The above analysis advocates that the four types of suffixes in English language assert different degrees of effect on subjects stress placement, which can influence the amount of correct productions by the subjects. Actually, suffixes, ese and ade suffixes have the least effect on subjects stress placement, so the subjects did not place the primary stress on the first syllable in the suffixed words, as they carried out in root words. As the dominant stress pattern of primary stress produced by the subjects were incorrect, the subjects stress placement on the first syllable represents a large number of inaccuracy. Contrary to these suffixes, ese and ade, suffixes cial/tial and ic state a great effect on subjects primary stress placement,because the subjects were capable of generating the shift in primary stress in penultimate syllable.

Unlike the greater number of incorrect productions in, ese and ade suffixed words, the subjects were sensitive to the change of stress pattern, which assists a great number of correct productions in, cial/tial and ic suffixed words.

This research study does not only assist us to understand the primary stress patterns of root words and their suffixed words, produced by Pashto speaking students, but also demonstrates the effect of suffixation on students' strong stress placements. The awareness of word stress should be aroused so that Pashto speaking students can mend their own deficiency in primary stress placement and henceforth improvement can be made. Also, Khyber Pakhtunkhwa English teachers can also recognize that students encounter difficulty in stressing the correct syllable, therefore they can implement a better teaching way in teaching English word stress instead of only concentrating on the articulation of vowels and consonants. The present study also contribute to further investigation of English word stress and its relationship with suffixation.

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Appendix A

Primary stress pattern in Bi-syllabic root words

###'Malta###'Burma###'China

Participant 1###'Malta###'Burma###'China

Participant 2###'Malta###'Burma###'China

Participant 3###'Malta###'Burma###'China

Participant 4###'Malta###'Burma###'China

Participant 5###'Malta###'Burma###'China

Participant 6###'Malta###'Burma###'China

Participant 7###'Malta###'Burma###'China

Participant 8###'Malta###'Burma###'China

Participant 9###'Malta###'Burma###'China

Participant 10###'Malta###'Burma###'China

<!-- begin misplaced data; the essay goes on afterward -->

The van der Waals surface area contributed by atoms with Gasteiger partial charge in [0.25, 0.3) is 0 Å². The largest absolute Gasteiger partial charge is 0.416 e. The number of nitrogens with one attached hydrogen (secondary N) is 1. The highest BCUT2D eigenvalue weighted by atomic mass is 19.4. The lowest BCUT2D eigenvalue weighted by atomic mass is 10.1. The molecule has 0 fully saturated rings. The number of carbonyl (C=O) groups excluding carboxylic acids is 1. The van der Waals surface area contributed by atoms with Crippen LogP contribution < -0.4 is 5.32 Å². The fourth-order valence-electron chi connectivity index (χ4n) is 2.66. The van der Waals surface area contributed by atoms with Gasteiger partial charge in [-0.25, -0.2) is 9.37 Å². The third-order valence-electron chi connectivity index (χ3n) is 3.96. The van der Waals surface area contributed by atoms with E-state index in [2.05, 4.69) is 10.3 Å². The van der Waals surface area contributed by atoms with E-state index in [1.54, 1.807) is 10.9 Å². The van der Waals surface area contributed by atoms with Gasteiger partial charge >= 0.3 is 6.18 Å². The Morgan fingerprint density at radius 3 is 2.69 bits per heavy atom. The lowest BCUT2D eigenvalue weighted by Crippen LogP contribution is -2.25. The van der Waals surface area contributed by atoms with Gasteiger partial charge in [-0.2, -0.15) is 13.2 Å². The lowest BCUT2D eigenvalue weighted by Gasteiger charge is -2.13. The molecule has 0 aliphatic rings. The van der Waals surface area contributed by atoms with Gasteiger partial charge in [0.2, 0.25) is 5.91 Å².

Participant 11###'Malta###'Burma###'China

Participant 12###'Malta###'Burma###'China

Participant 13###'Malta###'Burma###'China

Participant 14###'Malta###'Burma###'China

Participant 15###'Malta###'Burma###'China

Participant 16###'Malta###'Burma###'China

English primary stress pattern in Bi-syllabic root words

###'Nepal###'Journal###'Novel###'Sudan

Participant 1###'Nepal###'Journal###'Novel###'Sudan

Participant 2###Ne'pal###'Journal###'Novel###Su'dan

Participant 3###'Nepal###'Journal###'Novel###'Sudan

Participant 4###'Nepal###'Journal###'Novel###Su'dan

Participant 5###Ne'pal###'Journal###'Novel###Su'dan

Participant 6###'Nepal###'Journal###'Novel###Su'dan

Participant 7###'Nepal###'Journal###'Novel###'Sudan

Participant 8###Ne'pal###'Journal###'Novel###Su'dan

Participant 9###'Nepal###'Journal###'Novel###'Sudan

Participant 10###Ne'pal###'Journal###'Novel###Su'dan

Participant 11###'Nepal###'Journal###'Novel###Su'dan

Participant 12###'Nepal###'Journal###'Novel###'Sudan

Participant 13###Ne'pal###'Journal###'Novel###Su'dan

Participant 14###'Nepal###'Journal###'Novel###Su'dan

Participant 15###'Nepal###'Journal###'Novel###'Sudan

Participant 16###Ne'pal###'Journal###'Novel###Su'dan

Pattern of Primary stress in bi-syllabic root words

###'Glory###'Fury###'Vary

###Participant 1###'Glory###'Fury###'Vary

###Participant 2###'Glory###'Fury###'Vary

###Participant 3###'Glory###'Fury###'Vary

###Participant 4###'Glory###'Fury###'Vary

###Participant 5###'Glory###'Fury###'Vary

###Participant 6###'Glory###'Fury###'Vary

###Participant 7###'Glory###'Fury###'Vary

###Participant 8###'Glory###Fu'ry###'Vary

###Participant 9###'Glory###'Fury###'Vary

###Participant 10###'Glory###'Fury###'Vary

###Participant 11###'Glory###'Fury###'Vary

###Participant 12###'Glory###'Fury###'Vary

###Participant 13###'Glory###'Fury###'Vary

###Participant 14###'Glory###'Fury###'Vary

###Participant 15###'Glory###'Fury###'Vary

###Participant 16###'Glory###Fu'ry###'Vary

English primary stress pattern in Bi-syllabic root words, carry first syllable stress